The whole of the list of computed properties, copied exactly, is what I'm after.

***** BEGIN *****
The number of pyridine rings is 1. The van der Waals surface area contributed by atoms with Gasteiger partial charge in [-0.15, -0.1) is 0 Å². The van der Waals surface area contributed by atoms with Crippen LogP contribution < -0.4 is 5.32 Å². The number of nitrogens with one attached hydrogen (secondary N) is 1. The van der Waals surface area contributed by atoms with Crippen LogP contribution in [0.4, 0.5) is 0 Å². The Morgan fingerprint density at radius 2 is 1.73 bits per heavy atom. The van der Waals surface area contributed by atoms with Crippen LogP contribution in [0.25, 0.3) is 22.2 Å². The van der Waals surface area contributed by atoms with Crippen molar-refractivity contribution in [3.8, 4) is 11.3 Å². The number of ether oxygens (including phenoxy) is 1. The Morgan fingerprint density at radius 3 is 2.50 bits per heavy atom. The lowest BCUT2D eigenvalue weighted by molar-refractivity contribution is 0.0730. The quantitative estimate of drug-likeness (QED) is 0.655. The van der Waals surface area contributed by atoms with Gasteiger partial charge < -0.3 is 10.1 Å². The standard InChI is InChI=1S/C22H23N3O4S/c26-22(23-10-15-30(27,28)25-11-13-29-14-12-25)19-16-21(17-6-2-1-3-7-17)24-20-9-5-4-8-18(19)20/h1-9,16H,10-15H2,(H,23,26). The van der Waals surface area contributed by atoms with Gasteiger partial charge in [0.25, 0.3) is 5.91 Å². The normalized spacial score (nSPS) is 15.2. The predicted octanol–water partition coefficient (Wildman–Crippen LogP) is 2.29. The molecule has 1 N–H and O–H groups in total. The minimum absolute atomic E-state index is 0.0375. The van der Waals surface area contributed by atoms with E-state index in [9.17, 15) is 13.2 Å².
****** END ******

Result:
The number of pyridine rings is 1. The van der Waals surface area contributed by atoms with Gasteiger partial charge in [-0.15, -0.1) is 0 Å². The van der Waals surface area contributed by atoms with Crippen LogP contribution < -0.4 is 5.32 Å². The number of nitrogens with one attached hydrogen (secondary N) is 1. The van der Waals surface area contributed by atoms with Crippen LogP contribution in [0.4, 0.5) is 0 Å². The Morgan fingerprint density at radius 2 is 1.73 bits per heavy atom. The van der Waals surface area contributed by atoms with Crippen LogP contribution in [0.25, 0.3) is 22.2 Å². The van der Waals surface area contributed by atoms with Crippen molar-refractivity contribution in [3.8, 4) is 11.3 Å². The number of ether oxygens (including phenoxy) is 1. The Morgan fingerprint density at radius 3 is 2.50 bits per heavy atom. The lowest BCUT2D eigenvalue weighted by molar-refractivity contribution is 0.0730. The quantitative estimate of drug-likeness (QED) is 0.655. The van der Waals surface area contributed by atoms with Gasteiger partial charge < -0.3 is 10.1 Å². The standard InChI is InChI=1S/C22H23N3O4S/c26-22(23-10-15-30(27,28)25-11-13-29-14-12-25)19-16-21(17-6-2-1-3-7-17)24-20-9-5-4-8-18(19)20/h1-9,16H,10-15H2,(H,23,26). The van der Waals surface area contributed by atoms with Gasteiger partial charge in [0.25, 0.3) is 5.91 Å². The normalized spacial score (nSPS) is 15.2. The predicted octanol–water partition coefficient (Wildman–Crippen LogP) is 2.29. The molecule has 1 N–H and O–H groups in total. The minimum absolute atomic E-state index is 0.0375. The van der Waals surface area contributed by atoms with E-state index in [9.17, 15) is 13.2 Å².